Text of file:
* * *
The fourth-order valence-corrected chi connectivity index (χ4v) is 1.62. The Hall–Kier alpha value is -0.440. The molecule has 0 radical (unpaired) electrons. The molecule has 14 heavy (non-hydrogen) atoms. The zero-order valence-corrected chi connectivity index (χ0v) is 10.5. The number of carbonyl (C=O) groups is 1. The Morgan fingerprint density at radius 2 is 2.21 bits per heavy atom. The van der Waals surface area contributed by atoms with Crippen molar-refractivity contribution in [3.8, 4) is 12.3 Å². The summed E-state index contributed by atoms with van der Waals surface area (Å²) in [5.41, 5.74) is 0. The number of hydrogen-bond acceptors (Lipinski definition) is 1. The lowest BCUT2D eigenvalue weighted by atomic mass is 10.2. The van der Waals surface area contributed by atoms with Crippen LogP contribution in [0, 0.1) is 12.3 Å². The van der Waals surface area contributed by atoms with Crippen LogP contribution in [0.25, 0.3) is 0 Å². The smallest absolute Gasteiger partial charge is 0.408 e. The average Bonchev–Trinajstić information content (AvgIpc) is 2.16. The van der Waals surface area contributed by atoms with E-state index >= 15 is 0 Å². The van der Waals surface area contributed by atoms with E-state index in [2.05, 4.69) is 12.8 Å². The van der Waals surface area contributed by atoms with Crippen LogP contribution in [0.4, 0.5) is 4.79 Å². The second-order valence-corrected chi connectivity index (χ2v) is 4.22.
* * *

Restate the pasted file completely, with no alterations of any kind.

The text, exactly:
The fourth-order valence-corrected chi connectivity index (χ4v) is 1.62. The Hall–Kier alpha value is -0.440. The molecule has 0 radical (unpaired) electrons. The molecule has 14 heavy (non-hydrogen) atoms. The zero-order valence-corrected chi connectivity index (χ0v) is 10.5. The number of carbonyl (C=O) groups is 1. The Morgan fingerprint density at radius 2 is 2.21 bits per heavy atom. The van der Waals surface area contributed by atoms with Crippen molar-refractivity contribution in [3.8, 4) is 12.3 Å². The summed E-state index contributed by atoms with van der Waals surface area (Å²) in [5.41, 5.74) is 0. The number of hydrogen-bond acceptors (Lipinski definition) is 1. The lowest BCUT2D eigenvalue weighted by atomic mass is 10.2. The van der Waals surface area contributed by atoms with Crippen LogP contribution in [0, 0.1) is 12.3 Å². The van der Waals surface area contributed by atoms with Crippen LogP contribution in [0.25, 0.3) is 0 Å². The smallest absolute Gasteiger partial charge is 0.408 e. The average Bonchev–Trinajstić information content (AvgIpc) is 2.16. The van der Waals surface area contributed by atoms with E-state index >= 15 is 0 Å². The van der Waals surface area contributed by atoms with E-state index in [2.05, 4.69) is 12.8 Å². The van der Waals surface area contributed by atoms with Crippen LogP contribution in [0.4, 0.5) is 4.79 Å². The second-order valence-corrected chi connectivity index (χ2v) is 4.22.